(Justin, Epitome of the Philippic History of Pompeius Trogus, XLI 6.1-5, IIe CE. Translation: John Selby Watson 1853)

Indian sources

This Garuda pillar of Vasudeva, the God of Gods

was erected here by Heliodoros, a worshipper of Vishnu (Bhagavata),

the son of Dion, and an inhabitant of Taxila,

who came as Greek (Yona) ambassador from the Great King

Antialkidas to King Kosiputra Bhagabhadra, the Saviour

then reigning propserously in the 14th year of his kingship.

Three immortal precepts when practised lead to heaven

self-retraint, charity, conscientiouness.

(Heliodoros, Greek ambassador of king Antialkidas, on the Vidisha pillar, c.110 BCE. Text in Brahmi script. Translation by Tarn 1957 plate VI)

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Greek and Aramaic inscriptions by king Ashoka
Greek and Aramaic inscriptions by king Ashoka
World Imaging (Public Domain)

Then in the eighth year, (Kharavela) with a large army having sacked Goradhagiri causes pressure on Rajagaha (Rajagriha). On account of the loud report of this act of valour, the Yavana (Greek) King Dimi[ta] retreated to Mathura having extricated his demoralized army.

(Hatigumpha Inscription, line 8, probably in the 1st century BCE. Original text is in Brahmi script. The king "Dimita" could be Demetrios I, or Menander, general of Demetrios II (Widemann's thesis). Translation in Epigraphia Indica 1920)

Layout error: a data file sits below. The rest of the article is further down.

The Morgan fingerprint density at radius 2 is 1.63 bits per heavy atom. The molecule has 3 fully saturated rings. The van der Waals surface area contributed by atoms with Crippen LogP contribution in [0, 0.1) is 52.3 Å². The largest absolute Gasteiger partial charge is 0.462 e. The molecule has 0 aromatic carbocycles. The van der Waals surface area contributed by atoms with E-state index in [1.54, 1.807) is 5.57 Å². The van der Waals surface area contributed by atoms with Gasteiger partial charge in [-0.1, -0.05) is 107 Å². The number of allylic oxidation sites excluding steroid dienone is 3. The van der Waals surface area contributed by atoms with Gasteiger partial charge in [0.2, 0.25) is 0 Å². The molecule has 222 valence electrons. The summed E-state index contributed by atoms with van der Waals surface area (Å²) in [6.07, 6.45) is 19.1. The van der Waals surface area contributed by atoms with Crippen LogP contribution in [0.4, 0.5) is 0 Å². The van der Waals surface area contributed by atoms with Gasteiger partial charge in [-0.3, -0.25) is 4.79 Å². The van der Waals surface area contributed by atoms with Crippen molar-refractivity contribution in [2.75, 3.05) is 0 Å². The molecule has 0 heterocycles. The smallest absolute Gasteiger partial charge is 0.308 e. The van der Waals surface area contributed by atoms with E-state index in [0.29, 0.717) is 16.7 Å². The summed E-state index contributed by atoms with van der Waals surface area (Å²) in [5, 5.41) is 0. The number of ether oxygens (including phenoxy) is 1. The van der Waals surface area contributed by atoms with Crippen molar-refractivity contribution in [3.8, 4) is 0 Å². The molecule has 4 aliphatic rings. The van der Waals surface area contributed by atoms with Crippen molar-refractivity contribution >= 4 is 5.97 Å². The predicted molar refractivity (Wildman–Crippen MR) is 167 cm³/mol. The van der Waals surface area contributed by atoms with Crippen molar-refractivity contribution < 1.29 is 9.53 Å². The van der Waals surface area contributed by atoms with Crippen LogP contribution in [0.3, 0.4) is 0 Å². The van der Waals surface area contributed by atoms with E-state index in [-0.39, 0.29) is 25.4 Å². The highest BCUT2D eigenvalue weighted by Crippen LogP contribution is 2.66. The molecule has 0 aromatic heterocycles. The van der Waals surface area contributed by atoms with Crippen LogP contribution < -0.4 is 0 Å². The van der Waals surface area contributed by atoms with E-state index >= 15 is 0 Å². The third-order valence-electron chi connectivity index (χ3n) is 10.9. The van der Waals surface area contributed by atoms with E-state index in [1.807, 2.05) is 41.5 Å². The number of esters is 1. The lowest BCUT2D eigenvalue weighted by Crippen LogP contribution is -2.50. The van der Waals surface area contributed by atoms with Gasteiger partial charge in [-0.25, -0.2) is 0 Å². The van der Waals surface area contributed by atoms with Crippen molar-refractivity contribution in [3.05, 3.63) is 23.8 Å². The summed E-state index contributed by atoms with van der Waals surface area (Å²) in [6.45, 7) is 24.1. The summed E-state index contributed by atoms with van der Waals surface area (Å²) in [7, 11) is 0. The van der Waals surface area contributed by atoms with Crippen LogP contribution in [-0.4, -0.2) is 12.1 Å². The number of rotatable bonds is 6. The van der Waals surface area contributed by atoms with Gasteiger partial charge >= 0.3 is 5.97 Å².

After having conquered Saketa, the country of the Panchala and the Mathuras, the Yavanas (Greeks), wicked and valiant, will reach Kusumadhvaja. The thick mud-fortifications at Pataliputra being reached, all the provinces will be in disorder, without doubt. Ultimately, a great battle will follow, with tree-like engines (siege engines).

(Gargi-Samhita, Yuga Purana, V. Translation; J. Mitchiner 1976)

The Yavanas (Greeks) will command, the Kings will disappear. (But ultimately) the Yavanas, intoxicated with fighting, will not stay in Madhadesa (the Middle Country); there will be undoubtedly a civil war among them, arising in their own country (Bactria), there will be a terrible and ferocious war.

(Gargi-Samhita, Yuga Purana, VII. Translation; J. Mitchiner 1976)

The Yavanas were besieging Saketa. The Yavanas were besieging Madhyamika (the "Middle country").